At around 1 p.m. Tuesday, Paula Boxly poked her head out from the bulky stack of boxes she carried, walking into the Westminster Post Office.

Old photographs — from the 1930s and ‘40s — for the younger brother of a late extended family member. Gifts for an Ohio friend who loves Longaberger products. Something for her former colleague, who lives in Nebraska, to serve at her Christmas Eve party.


She didn’t tell the family member that pictures were en route, explained Boxly, of Finksburg. Instead she plans to track the package closely and send him a Facebook message when it’s arrived saying, “You have to open this.”

The two other packages she sent off Dec. 18 were part of a years-long tradition of exchanging gifts with close friends via mail. Inside the brown boxes were neatly wrapped presents, she said, “Our deal is you can’t open it until Christmas Day.”

Boxly, like so many others during the holiday season, counts on the U.S. Postal Service to make sure her mementos and gifts reach their destination in time for the big day.

Perhaps no place experiences the holiday hustle like post offices.

Jane Sharpe, associate librarian emerita of McDaniel College, made her 27th annual list of the best newly released books to give as holiday gifts.

People giddy with Christmas spirit pass through the Post Office in droves in the days preceding Dec. 25, whether they are mailing those pesky holiday cards or embodying Santa Claus by shipping some last-minute gifts.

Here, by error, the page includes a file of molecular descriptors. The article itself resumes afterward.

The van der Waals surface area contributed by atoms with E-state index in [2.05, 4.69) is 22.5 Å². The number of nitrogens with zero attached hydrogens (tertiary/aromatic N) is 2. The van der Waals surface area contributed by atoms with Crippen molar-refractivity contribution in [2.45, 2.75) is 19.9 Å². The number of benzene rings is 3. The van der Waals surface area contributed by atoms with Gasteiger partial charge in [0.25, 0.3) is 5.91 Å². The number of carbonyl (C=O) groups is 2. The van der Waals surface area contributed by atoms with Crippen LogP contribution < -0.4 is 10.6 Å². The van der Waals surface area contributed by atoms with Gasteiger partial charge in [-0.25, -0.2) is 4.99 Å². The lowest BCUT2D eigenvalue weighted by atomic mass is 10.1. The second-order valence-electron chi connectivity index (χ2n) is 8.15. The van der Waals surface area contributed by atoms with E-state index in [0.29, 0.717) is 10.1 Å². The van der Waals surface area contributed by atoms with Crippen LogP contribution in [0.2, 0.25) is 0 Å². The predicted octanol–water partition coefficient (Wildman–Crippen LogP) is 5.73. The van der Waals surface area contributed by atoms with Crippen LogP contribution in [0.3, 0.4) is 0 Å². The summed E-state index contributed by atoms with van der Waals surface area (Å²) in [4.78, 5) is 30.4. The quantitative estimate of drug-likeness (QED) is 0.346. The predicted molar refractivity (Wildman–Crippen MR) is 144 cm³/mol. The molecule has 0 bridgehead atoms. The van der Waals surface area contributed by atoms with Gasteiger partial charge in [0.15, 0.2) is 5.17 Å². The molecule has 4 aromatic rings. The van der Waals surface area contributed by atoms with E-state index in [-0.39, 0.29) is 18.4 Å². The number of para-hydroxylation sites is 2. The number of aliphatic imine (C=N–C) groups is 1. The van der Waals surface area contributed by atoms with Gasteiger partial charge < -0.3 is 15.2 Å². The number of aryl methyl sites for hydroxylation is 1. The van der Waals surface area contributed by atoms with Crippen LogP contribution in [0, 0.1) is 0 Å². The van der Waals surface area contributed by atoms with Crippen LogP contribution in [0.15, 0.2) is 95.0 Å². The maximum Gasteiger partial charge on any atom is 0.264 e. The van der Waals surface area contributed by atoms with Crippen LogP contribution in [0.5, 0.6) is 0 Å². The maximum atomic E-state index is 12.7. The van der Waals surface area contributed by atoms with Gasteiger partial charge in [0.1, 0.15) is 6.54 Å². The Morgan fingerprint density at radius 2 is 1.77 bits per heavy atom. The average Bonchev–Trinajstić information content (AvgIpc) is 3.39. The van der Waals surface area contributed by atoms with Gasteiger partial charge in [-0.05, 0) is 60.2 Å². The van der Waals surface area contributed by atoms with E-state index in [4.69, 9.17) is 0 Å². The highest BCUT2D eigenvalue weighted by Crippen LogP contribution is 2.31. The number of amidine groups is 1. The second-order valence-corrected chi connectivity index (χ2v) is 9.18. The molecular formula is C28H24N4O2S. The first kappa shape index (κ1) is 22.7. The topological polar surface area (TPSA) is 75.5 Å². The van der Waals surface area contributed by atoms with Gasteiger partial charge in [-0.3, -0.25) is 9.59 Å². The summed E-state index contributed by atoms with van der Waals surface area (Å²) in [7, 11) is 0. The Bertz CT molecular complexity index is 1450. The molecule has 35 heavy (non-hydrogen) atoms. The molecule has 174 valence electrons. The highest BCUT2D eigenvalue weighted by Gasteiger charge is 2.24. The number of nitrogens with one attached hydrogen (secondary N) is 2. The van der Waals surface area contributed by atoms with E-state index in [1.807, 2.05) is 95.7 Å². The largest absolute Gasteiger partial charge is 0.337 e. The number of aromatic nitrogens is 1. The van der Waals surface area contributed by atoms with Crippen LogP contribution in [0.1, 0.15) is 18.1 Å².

“This is the busiest week of the year,” said Candace Curry, postmaster at the Post Office on Woodward Drive in Westminster. “Parcel runs start at 6 a.m. and don’t stop until they’re done.”

The postal service estimates that it will process and deliver 3 billion pieces of mail, including 200 million packages, from Dec. 17-25 alone, according to a news release from the agency.

The USPS distribution center in Baltimore provided the Westminster location with six additional vehicles.

Online package tracking has emphasized the importance of getting things to their destinations on time, Curry said, noting, “we have to make sure the parcels get home.”

Curry prides herself on the customer service offered at the Westminster post office. She employs a stamp-only line and has multiple staff that use mobile devices to check out customers.

“Does anybody have a flat-rate envelope or a flat-rate box?” a clerk, wielding a mobile checkout device, shouted to the increasing line Tuesday afternoon. Mobile purchases can only be done with credit cards.

That didn’t apply to Bob Gillispie, as the Westminster resident of 24 years entered the mailing center toting two kitchen trash bags filled with packages.

Shortly after Thanksgiving each year, both the McElroys in Finksburg and the Lewins in Eldersburg set up holiday lights to synchronize with music on the radio, and this year both are accepting donations for nonprofits in need.

Though the former police officer hadn’t missed the Christmas deadlines, he was cutting it close — as were many others Tuesday.

“I should’ve sent these weeks ago,” he said.


In order to arrive by Dec. 25, first-class mail and packages must be sent by Dec. 20, according to the USPS release. Priority Mail Express can be sent as late as Dec. 22, but that’s the final cutoff, USPS details.

For roughly 50 years Gillispie has sent his four brothers gifts in mail for the holidays. One of his brothers lives in Whitfield, Virginia. Another in Florida.

He sent shirts and a motion detection security system, among many other items this year.

Gillispie said the brothers have fun with the tradition. As such one brother will be opening his present to find a can of goat milk chocolate candy called “Poop,” he said. “It’s gourmet.”